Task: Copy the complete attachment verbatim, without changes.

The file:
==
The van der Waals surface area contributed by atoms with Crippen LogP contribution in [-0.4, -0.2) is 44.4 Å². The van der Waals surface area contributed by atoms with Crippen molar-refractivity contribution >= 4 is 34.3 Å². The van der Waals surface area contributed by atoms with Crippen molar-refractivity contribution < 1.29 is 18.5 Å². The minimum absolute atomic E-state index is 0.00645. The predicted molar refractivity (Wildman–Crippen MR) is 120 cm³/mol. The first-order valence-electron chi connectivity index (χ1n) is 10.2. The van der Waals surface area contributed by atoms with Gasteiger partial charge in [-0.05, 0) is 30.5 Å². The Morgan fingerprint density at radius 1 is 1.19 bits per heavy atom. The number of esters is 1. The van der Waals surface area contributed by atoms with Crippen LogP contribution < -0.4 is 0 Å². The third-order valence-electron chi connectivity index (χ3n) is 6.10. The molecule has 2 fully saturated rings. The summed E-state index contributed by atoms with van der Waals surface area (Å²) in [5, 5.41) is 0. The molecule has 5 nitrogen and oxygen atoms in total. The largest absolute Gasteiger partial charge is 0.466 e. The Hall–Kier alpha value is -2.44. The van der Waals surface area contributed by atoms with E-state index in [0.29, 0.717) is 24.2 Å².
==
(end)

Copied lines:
The van der Waals surface area contributed by atoms with Crippen LogP contribution in [-0.4, -0.2) is 44.4 Å². The van der Waals surface area contributed by atoms with Crippen molar-refractivity contribution >= 4 is 34.3 Å². The van der Waals surface area contributed by atoms with Crippen molar-refractivity contribution < 1.29 is 18.5 Å². The minimum absolute atomic E-state index is 0.00645. The predicted molar refractivity (Wildman–Crippen MR) is 120 cm³/mol. The first-order valence-electron chi connectivity index (χ1n) is 10.2. The van der Waals surface area contributed by atoms with Gasteiger partial charge in [-0.05, 0) is 30.5 Å². The Morgan fingerprint density at radius 1 is 1.19 bits per heavy atom. The number of esters is 1. The van der Waals surface area contributed by atoms with Crippen LogP contribution < -0.4 is 0 Å². The third-order valence-electron chi connectivity index (χ3n) is 6.10. The molecule has 2 fully saturated rings. The summed E-state index contributed by atoms with van der Waals surface area (Å²) in [5, 5.41) is 0. The molecule has 5 nitrogen and oxygen atoms in total. The largest absolute Gasteiger partial charge is 0.466 e. The Hall–Kier alpha value is -2.44. The van der Waals surface area contributed by atoms with E-state index in [0.29, 0.717) is 24.2 Å².